Disha also means event management of the highest order. The number of schools, teams, children, teachers, judges, prizes, certificates, VIP's. Its a challenge. We have reached out to less than 30 govt. high schools in Bangalore. There are hundred's of govt high schools in Bangalore alone. Can we reach out to them ? And, what about the rural schools, can we think on those lines, reaching out to smaller towns, away from Bangalore. Can we replicate this model elsewhere ? Thats the challenge. Money is not an issue, but dynamic volunteers to make it happen.

Special thanks to Synopsys India for sponsoring the event all these years. And, if you are interested in volunteering for Disha 2006 (Nov-Dec) or with Friends of Children, dash a mail to Ravi.

Snaps from various sources cover Disha 03, 04 & 05.

Saturday, March 04, 2006

Dhobi's Kerchief

Dhobi's Kerchief Mussaenda glabrata

Kan: Billoothi
Tam: Vellaiyalai
Mal: Parthole
Hin: Bedina
Beng: Nagballi
Mar: Bhatkes

A flower with a strange name and looks. It was again on the Kumar-Parvatha route I saw this flower. Western ghats, May 2005. The yellow & red flowers, and white bracts (??) stuck me. I wondered 'bout it for a long time and still do. Whats the significance ? of having a red-colored, yellow-colored and white leaf like bracts.

Yes, distributed in western ghats. Flowers during mid-monsoon & early winter; but the white bracts are seen all thru the year.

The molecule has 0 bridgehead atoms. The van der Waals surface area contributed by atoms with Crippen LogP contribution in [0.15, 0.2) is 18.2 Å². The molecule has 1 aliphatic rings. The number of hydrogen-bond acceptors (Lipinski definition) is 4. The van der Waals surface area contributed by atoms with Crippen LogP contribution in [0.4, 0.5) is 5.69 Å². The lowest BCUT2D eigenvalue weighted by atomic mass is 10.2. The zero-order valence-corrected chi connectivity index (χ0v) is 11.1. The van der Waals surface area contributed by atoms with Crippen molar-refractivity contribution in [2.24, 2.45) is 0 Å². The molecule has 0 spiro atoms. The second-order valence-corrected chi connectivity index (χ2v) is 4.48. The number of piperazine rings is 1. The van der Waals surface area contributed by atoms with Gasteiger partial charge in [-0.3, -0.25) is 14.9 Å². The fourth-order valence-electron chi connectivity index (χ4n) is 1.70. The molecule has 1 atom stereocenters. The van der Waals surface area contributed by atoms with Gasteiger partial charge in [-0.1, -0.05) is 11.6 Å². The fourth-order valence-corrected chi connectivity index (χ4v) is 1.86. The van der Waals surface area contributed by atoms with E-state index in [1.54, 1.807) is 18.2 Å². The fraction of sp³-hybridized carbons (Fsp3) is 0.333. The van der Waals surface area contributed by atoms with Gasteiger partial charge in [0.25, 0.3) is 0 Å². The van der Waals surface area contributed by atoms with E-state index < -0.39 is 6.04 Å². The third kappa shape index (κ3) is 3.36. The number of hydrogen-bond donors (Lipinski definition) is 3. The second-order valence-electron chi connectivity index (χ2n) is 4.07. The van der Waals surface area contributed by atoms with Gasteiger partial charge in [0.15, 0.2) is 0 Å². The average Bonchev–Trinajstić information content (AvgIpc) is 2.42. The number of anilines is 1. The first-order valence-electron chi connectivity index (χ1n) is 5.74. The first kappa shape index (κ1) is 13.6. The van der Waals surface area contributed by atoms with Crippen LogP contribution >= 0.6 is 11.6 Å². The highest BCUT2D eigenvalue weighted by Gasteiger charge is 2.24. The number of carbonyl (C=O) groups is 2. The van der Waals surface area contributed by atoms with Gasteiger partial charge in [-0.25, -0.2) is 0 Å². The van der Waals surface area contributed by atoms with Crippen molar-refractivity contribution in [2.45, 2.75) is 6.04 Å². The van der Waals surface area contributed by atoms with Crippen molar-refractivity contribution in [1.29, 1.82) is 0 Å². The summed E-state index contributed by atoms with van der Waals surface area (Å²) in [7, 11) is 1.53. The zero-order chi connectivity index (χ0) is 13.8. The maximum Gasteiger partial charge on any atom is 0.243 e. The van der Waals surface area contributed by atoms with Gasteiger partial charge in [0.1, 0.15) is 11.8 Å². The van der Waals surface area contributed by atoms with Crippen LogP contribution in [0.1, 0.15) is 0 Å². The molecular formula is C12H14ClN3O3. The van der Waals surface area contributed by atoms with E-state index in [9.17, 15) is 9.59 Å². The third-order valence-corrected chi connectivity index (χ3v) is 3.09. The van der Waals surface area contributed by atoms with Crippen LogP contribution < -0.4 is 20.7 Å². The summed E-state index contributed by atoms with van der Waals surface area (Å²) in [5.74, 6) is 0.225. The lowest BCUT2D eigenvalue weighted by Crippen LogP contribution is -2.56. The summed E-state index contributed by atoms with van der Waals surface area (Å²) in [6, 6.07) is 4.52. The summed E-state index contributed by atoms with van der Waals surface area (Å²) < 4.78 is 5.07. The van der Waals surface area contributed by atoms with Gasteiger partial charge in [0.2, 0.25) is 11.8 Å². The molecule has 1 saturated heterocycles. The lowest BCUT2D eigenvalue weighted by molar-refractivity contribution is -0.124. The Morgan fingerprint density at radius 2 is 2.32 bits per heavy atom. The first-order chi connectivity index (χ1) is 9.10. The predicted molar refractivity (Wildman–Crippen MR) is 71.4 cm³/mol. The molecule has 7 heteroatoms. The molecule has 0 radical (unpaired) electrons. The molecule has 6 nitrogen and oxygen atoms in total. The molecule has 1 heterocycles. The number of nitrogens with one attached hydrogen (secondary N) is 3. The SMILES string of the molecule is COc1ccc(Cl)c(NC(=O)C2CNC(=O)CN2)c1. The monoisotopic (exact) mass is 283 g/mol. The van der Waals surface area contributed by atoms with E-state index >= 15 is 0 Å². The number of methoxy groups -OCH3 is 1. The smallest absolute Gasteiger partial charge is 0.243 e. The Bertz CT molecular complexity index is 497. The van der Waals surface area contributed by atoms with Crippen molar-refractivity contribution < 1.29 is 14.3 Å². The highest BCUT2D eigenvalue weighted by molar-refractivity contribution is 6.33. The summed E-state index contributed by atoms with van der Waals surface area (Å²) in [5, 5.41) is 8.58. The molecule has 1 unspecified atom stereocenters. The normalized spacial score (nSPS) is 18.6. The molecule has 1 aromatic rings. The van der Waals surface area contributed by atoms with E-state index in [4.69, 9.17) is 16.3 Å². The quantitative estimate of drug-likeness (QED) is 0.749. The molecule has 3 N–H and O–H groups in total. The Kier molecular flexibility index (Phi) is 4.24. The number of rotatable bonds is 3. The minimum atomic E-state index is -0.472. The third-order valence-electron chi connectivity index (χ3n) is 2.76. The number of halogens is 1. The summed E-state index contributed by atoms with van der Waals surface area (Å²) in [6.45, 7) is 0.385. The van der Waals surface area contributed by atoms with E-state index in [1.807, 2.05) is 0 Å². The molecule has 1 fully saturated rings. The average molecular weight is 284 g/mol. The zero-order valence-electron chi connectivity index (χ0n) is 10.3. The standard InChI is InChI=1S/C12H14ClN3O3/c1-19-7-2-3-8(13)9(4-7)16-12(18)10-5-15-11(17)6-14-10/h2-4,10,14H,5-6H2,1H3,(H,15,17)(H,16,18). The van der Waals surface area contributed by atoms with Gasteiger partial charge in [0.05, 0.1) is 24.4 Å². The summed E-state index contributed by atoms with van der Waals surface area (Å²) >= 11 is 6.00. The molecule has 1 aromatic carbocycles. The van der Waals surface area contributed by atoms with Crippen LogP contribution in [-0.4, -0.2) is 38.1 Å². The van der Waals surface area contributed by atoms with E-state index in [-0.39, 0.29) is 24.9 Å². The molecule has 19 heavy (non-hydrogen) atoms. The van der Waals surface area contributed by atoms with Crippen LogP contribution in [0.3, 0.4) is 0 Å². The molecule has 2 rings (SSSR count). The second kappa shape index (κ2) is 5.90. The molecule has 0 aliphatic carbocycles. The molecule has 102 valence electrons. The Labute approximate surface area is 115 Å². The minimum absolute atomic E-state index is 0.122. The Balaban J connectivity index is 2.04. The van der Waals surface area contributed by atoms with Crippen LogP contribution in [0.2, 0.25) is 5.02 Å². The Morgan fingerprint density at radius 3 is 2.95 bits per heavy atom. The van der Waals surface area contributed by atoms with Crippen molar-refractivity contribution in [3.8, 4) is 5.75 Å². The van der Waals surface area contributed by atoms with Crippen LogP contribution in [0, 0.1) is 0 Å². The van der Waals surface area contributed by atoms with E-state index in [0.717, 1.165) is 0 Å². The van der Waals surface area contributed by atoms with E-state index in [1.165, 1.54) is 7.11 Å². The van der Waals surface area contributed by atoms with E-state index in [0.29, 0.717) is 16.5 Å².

Flowers are eaten as pot herb. Leaves & fruit in traditional medicine. And is the food of Commander butterfly.

Source: BNHS book ' Common Wild Indian Flowers - Isaac Kehimkar '

Friday, March 03, 2006


Malabar Blackmouth Melastoma malabathricum

Kan: Ankerki
Tam: Nakkukaruppan
Tel: Pattudu
Mal: Kalampatti
Mar: Palore
Beng: Gongai

The flowers caught my attention while I was walking on the Kumar-parvatha trek route(western ghats, near Mangalore). I had hardly reached the forest, this was on the road-side, in the month of May. Now, the BHS book has helped me identify it.

The plant is found near hills & forests along the streams. Notice the long, wide & glossy leaves.

Flowers may be pink-magenta, purple or white. And have alternate yellow & reddish-purple anthers.

The edible portion of the fruit stains black, hence the name blackmouth. Infact, Blackmouth is a family with trees, shrubs & herbs all promising to stain your mouth black. Melastoma in latin means blackmouth.

Yes, these insects caught my attention. The bee flew-away, while the cricket stay put despite all my attention. Infact, it is said (in the book) that this flower feeds the atlas moth & grey count butterfly.

Note the yellow streak of the cricket, matches so well with that of the anthers.

Yeah! read somewhere that this plant is a potential source for the extraction of natural colourants.

All these, Thanks to Isaac Kehimkar for writing 'Common Indian Wild Flowers' and to BNHS.